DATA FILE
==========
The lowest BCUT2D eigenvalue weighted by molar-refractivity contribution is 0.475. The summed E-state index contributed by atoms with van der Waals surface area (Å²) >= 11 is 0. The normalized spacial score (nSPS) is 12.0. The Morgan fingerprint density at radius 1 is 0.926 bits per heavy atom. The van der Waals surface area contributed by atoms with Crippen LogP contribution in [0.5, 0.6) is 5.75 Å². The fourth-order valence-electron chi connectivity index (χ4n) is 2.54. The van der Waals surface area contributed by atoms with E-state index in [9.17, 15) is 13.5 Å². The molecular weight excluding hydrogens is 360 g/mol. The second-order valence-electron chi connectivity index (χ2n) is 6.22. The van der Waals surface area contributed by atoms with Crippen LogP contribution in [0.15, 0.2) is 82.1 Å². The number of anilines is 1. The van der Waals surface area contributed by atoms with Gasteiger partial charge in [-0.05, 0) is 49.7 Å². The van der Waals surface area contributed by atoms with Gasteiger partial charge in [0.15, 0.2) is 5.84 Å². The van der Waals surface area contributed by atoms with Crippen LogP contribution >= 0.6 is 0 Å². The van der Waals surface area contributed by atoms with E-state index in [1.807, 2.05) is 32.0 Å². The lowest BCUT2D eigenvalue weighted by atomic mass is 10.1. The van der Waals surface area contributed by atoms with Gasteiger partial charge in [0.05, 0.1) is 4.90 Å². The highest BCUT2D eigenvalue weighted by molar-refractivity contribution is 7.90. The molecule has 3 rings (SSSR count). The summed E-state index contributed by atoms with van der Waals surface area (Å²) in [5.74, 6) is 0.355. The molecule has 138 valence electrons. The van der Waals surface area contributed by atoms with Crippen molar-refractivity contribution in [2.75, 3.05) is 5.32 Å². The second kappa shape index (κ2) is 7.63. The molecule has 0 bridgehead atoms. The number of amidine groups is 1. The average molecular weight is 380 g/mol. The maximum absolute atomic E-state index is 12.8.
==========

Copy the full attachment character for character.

The lowest BCUT2D eigenvalue weighted by molar-refractivity contribution is 0.475. The summed E-state index contributed by atoms with van der Waals surface area (Å²) >= 11 is 0. The normalized spacial score (nSPS) is 12.0. The Morgan fingerprint density at radius 1 is 0.926 bits per heavy atom. The van der Waals surface area contributed by atoms with Crippen LogP contribution in [0.5, 0.6) is 5.75 Å². The fourth-order valence-electron chi connectivity index (χ4n) is 2.54. The van der Waals surface area contributed by atoms with E-state index in [9.17, 15) is 13.5 Å². The molecular weight excluding hydrogens is 360 g/mol. The second-order valence-electron chi connectivity index (χ2n) is 6.22. The van der Waals surface area contributed by atoms with Crippen LogP contribution in [0.15, 0.2) is 82.1 Å². The number of anilines is 1. The van der Waals surface area contributed by atoms with Gasteiger partial charge in [-0.05, 0) is 49.7 Å². The van der Waals surface area contributed by atoms with Gasteiger partial charge in [0.15, 0.2) is 5.84 Å². The van der Waals surface area contributed by atoms with Crippen LogP contribution >= 0.6 is 0 Å². The van der Waals surface area contributed by atoms with E-state index in [1.807, 2.05) is 32.0 Å². The lowest BCUT2D eigenvalue weighted by atomic mass is 10.1. The van der Waals surface area contributed by atoms with Gasteiger partial charge in [0.05, 0.1) is 4.90 Å². The highest BCUT2D eigenvalue weighted by molar-refractivity contribution is 7.90. The molecule has 3 rings (SSSR count). The summed E-state index contributed by atoms with van der Waals surface area (Å²) in [5.74, 6) is 0.355. The molecule has 138 valence electrons. The van der Waals surface area contributed by atoms with Crippen molar-refractivity contribution in [2.75, 3.05) is 5.32 Å². The second kappa shape index (κ2) is 7.63. The molecule has 0 bridgehead atoms. The number of amidine groups is 1. The average molecular weight is 380 g/mol. The maximum absolute atomic E-state index is 12.8.